- Seek to connect with others where they are mentally, rather than where one thinks they should be.
- Leaders need to relate and engage with the emotional rhythm or pace of others.
This leadership mindset will help with making better decisions each and every day for systems change. However, if we wish to maximise the effect such decisions have on evolving systems in a positive direction it helps to be guided by a practical framework.
Since joining and contributing to the development of Wasafiri’s approach to systems change – called Systemcraft – I now have a framework for action lodged permanently in my mind that I can deploy in almost any work setting. Indeed, I’ve even used it to help my decisions in the system dynamic that is my family. Systemcraft requires application as an iterative dance, rather than strides in a linear process. It has five dimensions for action to create change, and these are:
- Organise for collaboration ie. Build coalitions; enhance formal and informal architecture to enable different actors to coordinate efforts. Hold a mindset that change with any meaning, durability or scale is collective.
- Set the direction ie. Align goals, create milestones, mobilise resources. Create enough direction collectively for the next (few) steps.
- Make it matter ie. Create a compelling collective story about the future that connects with different actors’ concerns, lived realities and galvanises action.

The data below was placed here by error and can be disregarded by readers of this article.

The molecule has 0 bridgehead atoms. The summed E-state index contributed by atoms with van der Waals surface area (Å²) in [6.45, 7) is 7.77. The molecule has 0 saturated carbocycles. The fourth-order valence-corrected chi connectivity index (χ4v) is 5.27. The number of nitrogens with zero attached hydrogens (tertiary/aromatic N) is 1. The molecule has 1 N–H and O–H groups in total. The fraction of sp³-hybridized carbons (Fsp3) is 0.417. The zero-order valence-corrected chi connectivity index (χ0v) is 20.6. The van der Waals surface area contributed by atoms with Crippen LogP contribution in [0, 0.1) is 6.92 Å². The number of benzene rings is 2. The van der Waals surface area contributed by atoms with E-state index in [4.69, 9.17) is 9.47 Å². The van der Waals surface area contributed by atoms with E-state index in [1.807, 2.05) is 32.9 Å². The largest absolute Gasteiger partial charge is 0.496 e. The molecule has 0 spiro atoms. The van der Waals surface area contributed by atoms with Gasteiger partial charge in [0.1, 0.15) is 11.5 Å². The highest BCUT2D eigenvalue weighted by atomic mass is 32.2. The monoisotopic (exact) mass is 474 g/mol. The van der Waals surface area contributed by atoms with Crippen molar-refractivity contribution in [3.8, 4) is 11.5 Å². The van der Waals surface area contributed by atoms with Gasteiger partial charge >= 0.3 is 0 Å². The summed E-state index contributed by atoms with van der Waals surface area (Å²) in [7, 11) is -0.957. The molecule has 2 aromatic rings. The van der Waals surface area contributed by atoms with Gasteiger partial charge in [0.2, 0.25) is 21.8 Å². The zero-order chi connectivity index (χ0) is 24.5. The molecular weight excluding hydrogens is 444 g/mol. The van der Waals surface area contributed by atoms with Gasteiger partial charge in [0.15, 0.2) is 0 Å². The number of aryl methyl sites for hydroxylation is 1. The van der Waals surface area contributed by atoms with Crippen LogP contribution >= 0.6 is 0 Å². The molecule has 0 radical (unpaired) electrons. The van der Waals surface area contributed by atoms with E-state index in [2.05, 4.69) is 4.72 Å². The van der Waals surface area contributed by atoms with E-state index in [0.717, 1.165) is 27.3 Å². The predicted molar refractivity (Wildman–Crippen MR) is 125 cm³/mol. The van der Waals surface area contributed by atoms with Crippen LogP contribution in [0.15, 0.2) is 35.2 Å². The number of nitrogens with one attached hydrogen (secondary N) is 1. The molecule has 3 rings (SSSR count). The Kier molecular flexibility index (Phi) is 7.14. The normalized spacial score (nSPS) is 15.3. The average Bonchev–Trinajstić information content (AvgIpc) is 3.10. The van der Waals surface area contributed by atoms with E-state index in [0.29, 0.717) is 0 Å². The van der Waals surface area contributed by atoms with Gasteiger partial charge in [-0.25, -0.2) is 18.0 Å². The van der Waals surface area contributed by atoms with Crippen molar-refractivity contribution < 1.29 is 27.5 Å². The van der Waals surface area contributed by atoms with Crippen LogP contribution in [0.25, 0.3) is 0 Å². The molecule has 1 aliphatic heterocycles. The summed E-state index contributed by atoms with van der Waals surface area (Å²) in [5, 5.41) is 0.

- Change the incentives ie. Create mutually reinforcing interventions that change formal and informal incentives, and influence behaviours.
- Harness collective intelligence ie. Enable ongoing learning about how the system is functioning and changing. Ensure information flows through the whole system and reduce asymmetries of knowledge.
When I’ve used these five dimensions for action, I seek stronger collective and adaptive capacity across the system I’m focused on. For instance, on the final point ‘harness collective intelligence’, if high quality information flows more equally between a set of actors in a system, together the system has more capacity to respond effectively and is more likely to be able to generate a collective response. Conversely, building and hoarding new knowledge within any single organisation will not unleash wider systemic change.
Of course, there are systems approaches beyond Systemcraft with great potential. I value Systemcraft because it has been developed iteratively through practical application: from partnerships supporting agricultural transformation and countering violent extremism in Africa; to helping the NHS in the UK; to helping global public private partnerships on climate and water; to improving leadership and adaptability in the London Metropolitan Police. Practical people have found it helps them think and act differently with problems they have faced often for some time.
Big and complex challenges are often daunting and managing the effects of Covid-19 on societies are among them. A systems mindset and practical tool can help. I’m comforted by the words of Nelson Mandela given the deep system challenges he overcame as he said, “it only seems impossible until it is done”.
“This article was originally posted in Oxford HR’s June 2020 newsletter, see here.”